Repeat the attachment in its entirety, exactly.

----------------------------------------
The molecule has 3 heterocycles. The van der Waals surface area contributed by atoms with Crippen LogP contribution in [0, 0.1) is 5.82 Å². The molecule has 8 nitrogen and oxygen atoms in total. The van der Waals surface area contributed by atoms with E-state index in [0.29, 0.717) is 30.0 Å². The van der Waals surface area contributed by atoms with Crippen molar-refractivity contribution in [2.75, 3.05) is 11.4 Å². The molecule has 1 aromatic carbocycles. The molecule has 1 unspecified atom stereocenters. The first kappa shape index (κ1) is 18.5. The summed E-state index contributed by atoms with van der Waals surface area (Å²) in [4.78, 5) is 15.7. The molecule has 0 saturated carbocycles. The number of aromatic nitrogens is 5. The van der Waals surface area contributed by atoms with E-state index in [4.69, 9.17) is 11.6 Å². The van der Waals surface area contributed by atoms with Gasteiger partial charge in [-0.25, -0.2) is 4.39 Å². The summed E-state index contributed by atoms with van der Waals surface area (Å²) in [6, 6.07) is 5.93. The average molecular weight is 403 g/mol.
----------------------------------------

The molecule has 3 heterocycles. The van der Waals surface area contributed by atoms with Crippen LogP contribution in [0, 0.1) is 5.82 Å². The molecule has 8 nitrogen and oxygen atoms in total. The van der Waals surface area contributed by atoms with E-state index in [0.29, 0.717) is 30.0 Å². The van der Waals surface area contributed by atoms with Crippen molar-refractivity contribution in [2.75, 3.05) is 11.4 Å². The molecule has 1 aromatic carbocycles. The molecule has 1 unspecified atom stereocenters. The first kappa shape index (κ1) is 18.5. The summed E-state index contributed by atoms with van der Waals surface area (Å²) in [4.78, 5) is 15.7. The molecule has 0 saturated carbocycles. The number of aromatic nitrogens is 5. The van der Waals surface area contributed by atoms with E-state index in [4.69, 9.17) is 11.6 Å². The van der Waals surface area contributed by atoms with Gasteiger partial charge in [-0.25, -0.2) is 4.39 Å². The summed E-state index contributed by atoms with van der Waals surface area (Å²) in [6, 6.07) is 5.93. The average molecular weight is 403 g/mol.